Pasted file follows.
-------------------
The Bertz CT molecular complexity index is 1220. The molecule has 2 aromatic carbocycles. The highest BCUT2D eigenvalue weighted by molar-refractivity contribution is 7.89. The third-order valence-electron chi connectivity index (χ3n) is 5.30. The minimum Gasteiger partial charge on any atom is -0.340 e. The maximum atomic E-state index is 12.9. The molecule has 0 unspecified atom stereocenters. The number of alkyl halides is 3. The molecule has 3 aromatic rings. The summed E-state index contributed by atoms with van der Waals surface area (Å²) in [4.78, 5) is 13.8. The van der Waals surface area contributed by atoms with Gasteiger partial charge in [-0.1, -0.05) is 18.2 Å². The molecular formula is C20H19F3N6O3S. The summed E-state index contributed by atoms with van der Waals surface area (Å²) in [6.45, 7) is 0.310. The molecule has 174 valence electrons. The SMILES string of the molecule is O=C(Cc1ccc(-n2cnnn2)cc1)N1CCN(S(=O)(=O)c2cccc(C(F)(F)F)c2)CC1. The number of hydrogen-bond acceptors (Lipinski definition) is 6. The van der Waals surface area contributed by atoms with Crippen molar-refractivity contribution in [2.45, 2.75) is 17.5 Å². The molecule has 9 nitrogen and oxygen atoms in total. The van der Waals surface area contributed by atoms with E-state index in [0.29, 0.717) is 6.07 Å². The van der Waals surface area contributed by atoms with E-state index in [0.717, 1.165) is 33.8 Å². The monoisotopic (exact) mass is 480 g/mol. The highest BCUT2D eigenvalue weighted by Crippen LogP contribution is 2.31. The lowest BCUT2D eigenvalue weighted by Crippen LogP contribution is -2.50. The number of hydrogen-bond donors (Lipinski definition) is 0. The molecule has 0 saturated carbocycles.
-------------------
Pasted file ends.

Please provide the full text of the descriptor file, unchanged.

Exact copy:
The Bertz CT molecular complexity index is 1220. The molecule has 2 aromatic carbocycles. The highest BCUT2D eigenvalue weighted by molar-refractivity contribution is 7.89. The third-order valence-electron chi connectivity index (χ3n) is 5.30. The minimum Gasteiger partial charge on any atom is -0.340 e. The maximum atomic E-state index is 12.9. The molecule has 0 unspecified atom stereocenters. The number of alkyl halides is 3. The molecule has 3 aromatic rings. The summed E-state index contributed by atoms with van der Waals surface area (Å²) in [4.78, 5) is 13.8. The van der Waals surface area contributed by atoms with Gasteiger partial charge in [-0.1, -0.05) is 18.2 Å². The molecular formula is C20H19F3N6O3S. The summed E-state index contributed by atoms with van der Waals surface area (Å²) in [6.45, 7) is 0.310. The molecule has 174 valence electrons. The SMILES string of the molecule is O=C(Cc1ccc(-n2cnnn2)cc1)N1CCN(S(=O)(=O)c2cccc(C(F)(F)F)c2)CC1. The number of hydrogen-bond acceptors (Lipinski definition) is 6. The van der Waals surface area contributed by atoms with Crippen molar-refractivity contribution in [2.45, 2.75) is 17.5 Å². The molecule has 9 nitrogen and oxygen atoms in total. The van der Waals surface area contributed by atoms with E-state index in [0.29, 0.717) is 6.07 Å². The van der Waals surface area contributed by atoms with E-state index in [0.717, 1.165) is 33.8 Å². The monoisotopic (exact) mass is 480 g/mol. The highest BCUT2D eigenvalue weighted by Crippen LogP contribution is 2.31. The lowest BCUT2D eigenvalue weighted by Crippen LogP contribution is -2.50. The number of hydrogen-bond donors (Lipinski definition) is 0. The molecule has 0 saturated carbocycles.